The TCPA’s proposed 10-point standards for new homes are supported by many but also raise cost concerns
“Homes fit for heroes” was prime minister David Lloyd George’s bold promise to the servicemen returning from the First World War.
The UK’s cash-strapped post war situation meant that fewer than half of the 500,000 new council houses promised by the Welsh Wizard were ever delivered. Nevertheless, the government’s housing push left an important legacy, implementing the first set of design standards for council housing. These benchmarks were codified by the Housing and Town Planning Act, which was passed in the following year. They were later replaced by the post-war Parker Morris standards, which set out the minimum space for council homes until they were discarded in 1980 by Margaret Thatcher’s Conservative government.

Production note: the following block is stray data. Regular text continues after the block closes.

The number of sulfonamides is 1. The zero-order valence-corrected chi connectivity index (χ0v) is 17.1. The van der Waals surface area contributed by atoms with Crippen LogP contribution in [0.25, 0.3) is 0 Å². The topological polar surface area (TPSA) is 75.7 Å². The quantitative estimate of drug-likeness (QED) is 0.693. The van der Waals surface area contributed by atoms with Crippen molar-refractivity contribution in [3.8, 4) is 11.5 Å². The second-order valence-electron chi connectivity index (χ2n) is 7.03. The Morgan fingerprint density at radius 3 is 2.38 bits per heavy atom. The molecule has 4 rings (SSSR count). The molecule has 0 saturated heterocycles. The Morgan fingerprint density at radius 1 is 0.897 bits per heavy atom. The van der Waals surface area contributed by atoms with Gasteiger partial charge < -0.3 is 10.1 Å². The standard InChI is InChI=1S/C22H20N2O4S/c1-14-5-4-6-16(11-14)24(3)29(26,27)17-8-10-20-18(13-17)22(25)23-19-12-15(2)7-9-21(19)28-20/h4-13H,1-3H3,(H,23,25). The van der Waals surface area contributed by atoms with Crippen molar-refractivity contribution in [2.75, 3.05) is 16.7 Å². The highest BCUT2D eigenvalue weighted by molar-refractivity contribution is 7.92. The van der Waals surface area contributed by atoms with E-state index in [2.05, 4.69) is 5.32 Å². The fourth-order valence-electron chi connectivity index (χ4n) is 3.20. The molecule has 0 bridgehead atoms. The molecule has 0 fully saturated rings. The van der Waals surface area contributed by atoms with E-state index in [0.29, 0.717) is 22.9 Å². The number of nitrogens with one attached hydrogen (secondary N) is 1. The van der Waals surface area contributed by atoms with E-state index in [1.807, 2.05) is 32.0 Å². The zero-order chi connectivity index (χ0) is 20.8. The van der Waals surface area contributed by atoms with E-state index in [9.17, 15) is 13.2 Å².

A whole century later and the Town and Country Planning Association (TCPA) has decided that the time is ripe to revisit the landmark legislation that laid down the framework for the classic inter-war three-bedroom council houses, which boasted front and back gardens together with access public green space and other communal facilities.
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